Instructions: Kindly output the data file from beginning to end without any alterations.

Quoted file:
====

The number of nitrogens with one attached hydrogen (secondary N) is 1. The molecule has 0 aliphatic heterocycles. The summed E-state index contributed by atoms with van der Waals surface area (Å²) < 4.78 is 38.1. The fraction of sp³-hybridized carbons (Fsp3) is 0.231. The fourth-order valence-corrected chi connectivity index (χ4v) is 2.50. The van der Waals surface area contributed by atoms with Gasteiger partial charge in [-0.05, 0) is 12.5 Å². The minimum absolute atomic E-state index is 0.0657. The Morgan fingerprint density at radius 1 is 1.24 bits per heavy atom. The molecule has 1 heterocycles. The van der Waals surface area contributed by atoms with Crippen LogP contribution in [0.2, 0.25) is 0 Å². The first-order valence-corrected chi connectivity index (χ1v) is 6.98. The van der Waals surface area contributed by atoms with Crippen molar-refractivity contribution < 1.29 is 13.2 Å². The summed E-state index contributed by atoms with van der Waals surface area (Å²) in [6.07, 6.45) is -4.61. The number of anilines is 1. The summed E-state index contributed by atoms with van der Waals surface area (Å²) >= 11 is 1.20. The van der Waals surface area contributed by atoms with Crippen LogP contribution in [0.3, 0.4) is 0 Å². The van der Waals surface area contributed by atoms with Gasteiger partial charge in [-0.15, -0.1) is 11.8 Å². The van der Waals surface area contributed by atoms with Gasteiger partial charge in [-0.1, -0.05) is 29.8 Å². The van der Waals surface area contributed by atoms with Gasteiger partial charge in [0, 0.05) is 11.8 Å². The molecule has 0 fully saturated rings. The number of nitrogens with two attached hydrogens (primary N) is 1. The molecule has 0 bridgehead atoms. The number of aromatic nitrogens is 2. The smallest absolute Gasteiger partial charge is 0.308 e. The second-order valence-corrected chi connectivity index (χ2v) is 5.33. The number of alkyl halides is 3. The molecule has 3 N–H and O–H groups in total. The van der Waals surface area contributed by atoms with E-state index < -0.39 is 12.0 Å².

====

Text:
The number of nitrogens with one attached hydrogen (secondary N) is 1. The molecule has 0 aliphatic heterocycles. The summed E-state index contributed by atoms with van der Waals surface area (Å²) < 4.78 is 38.1. The fraction of sp³-hybridized carbons (Fsp3) is 0.231. The fourth-order valence-corrected chi connectivity index (χ4v) is 2.50. The van der Waals surface area contributed by atoms with Gasteiger partial charge in [-0.05, 0) is 12.5 Å². The minimum absolute atomic E-state index is 0.0657. The Morgan fingerprint density at radius 1 is 1.24 bits per heavy atom. The molecule has 1 heterocycles. The van der Waals surface area contributed by atoms with Crippen LogP contribution in [0.2, 0.25) is 0 Å². The first-order valence-corrected chi connectivity index (χ1v) is 6.98. The van der Waals surface area contributed by atoms with Crippen molar-refractivity contribution < 1.29 is 13.2 Å². The summed E-state index contributed by atoms with van der Waals surface area (Å²) in [6.07, 6.45) is -4.61. The number of anilines is 1. The summed E-state index contributed by atoms with van der Waals surface area (Å²) >= 11 is 1.20. The van der Waals surface area contributed by atoms with Crippen LogP contribution in [0.3, 0.4) is 0 Å². The van der Waals surface area contributed by atoms with Gasteiger partial charge in [-0.15, -0.1) is 11.8 Å². The van der Waals surface area contributed by atoms with Gasteiger partial charge in [-0.1, -0.05) is 29.8 Å². The van der Waals surface area contributed by atoms with Gasteiger partial charge in [0, 0.05) is 11.8 Å². The molecule has 0 fully saturated rings. The number of nitrogens with two attached hydrogens (primary N) is 1. The molecule has 0 bridgehead atoms. The number of aromatic nitrogens is 2. The smallest absolute Gasteiger partial charge is 0.308 e. The second-order valence-corrected chi connectivity index (χ2v) is 5.33. The number of alkyl halides is 3. The molecule has 3 N–H and O–H groups in total. The van der Waals surface area contributed by atoms with E-state index < -0.39 is 12.0 Å².